Objective: Peripheral neuropathy is common among people with diabetes and can result in foot ulceration and amputation. The aim of this study was to quantify the annual medical costs of peripheral neuropathy and its complications among people with type 1 and type 2 diabetes in the U.S.
Research design and methods: A cost-of-illness model was used to estimate the numbers of diabetic individuals in the U.S. who have diabetic peripheral neuropathy (DPN) and/or neuropathic foot ulcers (both those with no deep infection and those accompanied by cellulitis or osteomyelitis) at a given point in time, and/or a toe, foot, or leg amputation during a year. Prevalence and incidence rates were estimated from published studies and applied to the general U.S. population. All costs were estimated in 2001 U.S. dollars. In a sensitivity analysis, we varied the rates of complications to assess the robustness of the cost estimates.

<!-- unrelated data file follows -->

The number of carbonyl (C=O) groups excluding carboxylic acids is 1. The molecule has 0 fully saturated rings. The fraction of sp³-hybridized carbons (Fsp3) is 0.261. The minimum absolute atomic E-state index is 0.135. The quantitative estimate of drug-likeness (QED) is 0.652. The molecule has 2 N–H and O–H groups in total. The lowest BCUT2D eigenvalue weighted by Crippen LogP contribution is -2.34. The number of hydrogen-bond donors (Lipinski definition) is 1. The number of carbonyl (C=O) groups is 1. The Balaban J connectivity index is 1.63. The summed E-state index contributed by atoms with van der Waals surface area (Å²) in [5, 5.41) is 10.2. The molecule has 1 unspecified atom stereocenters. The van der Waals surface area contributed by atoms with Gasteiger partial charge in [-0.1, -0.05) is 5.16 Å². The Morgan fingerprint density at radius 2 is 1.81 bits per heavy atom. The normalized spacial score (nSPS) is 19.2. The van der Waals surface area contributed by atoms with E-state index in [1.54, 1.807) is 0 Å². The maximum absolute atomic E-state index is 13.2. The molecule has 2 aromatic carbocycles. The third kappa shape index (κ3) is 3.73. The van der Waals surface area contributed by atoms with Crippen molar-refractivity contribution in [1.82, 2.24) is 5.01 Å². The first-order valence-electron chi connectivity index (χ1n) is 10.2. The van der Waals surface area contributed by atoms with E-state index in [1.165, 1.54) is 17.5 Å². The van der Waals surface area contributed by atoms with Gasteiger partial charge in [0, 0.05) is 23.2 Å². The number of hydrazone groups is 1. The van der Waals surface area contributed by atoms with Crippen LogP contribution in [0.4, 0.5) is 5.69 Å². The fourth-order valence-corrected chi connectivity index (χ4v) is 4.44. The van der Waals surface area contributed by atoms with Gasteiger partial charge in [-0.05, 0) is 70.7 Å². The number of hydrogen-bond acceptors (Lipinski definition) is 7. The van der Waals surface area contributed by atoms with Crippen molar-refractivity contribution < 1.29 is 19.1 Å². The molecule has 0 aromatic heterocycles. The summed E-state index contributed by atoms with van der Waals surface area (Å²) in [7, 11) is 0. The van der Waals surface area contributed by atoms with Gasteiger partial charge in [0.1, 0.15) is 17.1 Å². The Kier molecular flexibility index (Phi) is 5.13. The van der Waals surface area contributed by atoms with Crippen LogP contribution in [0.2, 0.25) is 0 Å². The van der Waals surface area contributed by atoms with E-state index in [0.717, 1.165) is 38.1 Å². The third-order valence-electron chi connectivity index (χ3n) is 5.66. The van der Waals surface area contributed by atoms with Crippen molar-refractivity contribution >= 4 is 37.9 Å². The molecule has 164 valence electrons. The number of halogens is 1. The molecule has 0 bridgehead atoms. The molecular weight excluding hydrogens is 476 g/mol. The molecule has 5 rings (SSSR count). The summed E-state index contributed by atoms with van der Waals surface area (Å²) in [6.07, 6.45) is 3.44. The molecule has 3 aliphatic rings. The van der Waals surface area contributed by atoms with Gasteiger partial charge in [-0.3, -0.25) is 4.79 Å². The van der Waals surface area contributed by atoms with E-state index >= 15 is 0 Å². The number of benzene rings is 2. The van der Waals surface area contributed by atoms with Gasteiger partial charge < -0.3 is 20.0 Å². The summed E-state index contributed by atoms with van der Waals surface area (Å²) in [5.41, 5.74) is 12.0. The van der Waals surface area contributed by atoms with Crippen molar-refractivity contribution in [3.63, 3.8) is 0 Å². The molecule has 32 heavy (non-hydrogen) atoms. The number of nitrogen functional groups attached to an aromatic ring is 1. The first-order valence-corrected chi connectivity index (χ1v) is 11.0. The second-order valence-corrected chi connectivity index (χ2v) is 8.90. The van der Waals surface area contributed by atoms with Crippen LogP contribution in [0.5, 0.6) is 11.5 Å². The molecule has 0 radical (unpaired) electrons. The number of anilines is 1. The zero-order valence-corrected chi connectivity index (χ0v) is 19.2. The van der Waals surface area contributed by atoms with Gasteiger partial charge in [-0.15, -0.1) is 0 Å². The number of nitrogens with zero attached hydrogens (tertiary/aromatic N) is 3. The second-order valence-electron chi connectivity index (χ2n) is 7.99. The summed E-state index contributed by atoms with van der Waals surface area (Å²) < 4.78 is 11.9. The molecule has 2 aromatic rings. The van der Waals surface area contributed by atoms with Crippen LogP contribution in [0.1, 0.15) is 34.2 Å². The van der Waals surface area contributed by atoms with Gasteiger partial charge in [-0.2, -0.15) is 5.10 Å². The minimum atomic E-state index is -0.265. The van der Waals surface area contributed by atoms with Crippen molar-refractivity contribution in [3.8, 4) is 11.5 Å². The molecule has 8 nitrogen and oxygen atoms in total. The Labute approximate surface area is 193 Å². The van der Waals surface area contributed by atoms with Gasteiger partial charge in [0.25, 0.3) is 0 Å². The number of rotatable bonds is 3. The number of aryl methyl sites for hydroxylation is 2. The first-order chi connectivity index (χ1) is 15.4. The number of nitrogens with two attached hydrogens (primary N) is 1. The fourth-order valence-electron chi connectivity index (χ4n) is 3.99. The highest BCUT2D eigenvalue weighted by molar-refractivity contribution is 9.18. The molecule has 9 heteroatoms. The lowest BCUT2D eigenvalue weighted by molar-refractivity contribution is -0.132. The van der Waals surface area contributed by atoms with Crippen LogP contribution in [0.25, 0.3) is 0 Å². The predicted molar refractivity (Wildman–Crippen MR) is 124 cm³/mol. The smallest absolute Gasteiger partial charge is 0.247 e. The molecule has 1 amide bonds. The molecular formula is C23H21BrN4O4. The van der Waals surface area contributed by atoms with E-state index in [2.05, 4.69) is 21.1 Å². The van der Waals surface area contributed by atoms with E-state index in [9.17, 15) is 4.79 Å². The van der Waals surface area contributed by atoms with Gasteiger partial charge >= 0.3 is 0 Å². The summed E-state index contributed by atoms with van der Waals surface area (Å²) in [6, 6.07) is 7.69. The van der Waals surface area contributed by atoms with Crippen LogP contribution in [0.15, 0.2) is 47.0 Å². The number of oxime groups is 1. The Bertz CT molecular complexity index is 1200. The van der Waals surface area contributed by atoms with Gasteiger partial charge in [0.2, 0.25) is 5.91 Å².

Results: The annual costs of DPN and its complications in the U.S. were 0.8 billion US dollars (type 1 diabetes), 10.1 billion US dollars (type 2 diabetes), and 10.9 billion US dollars (total). After allowing for uncertainty in the point estimates of complication rates, the range of costs were between 0.3 and 1.0 billion US dollars (type 1 diabetes), 4.3b and 12.7 billion US dollars (type 2 diabetes), and 4.6 and 13.7 billion US dollars (type 1 and type 2 diabetes).
Conclusions: The total annual cost of DPN and its complications in the U.S. was estimated to be between 4.6 and 13.7 billion US dollars. Up to 27% of the direct medical cost of diabetes may be attributed to DPN.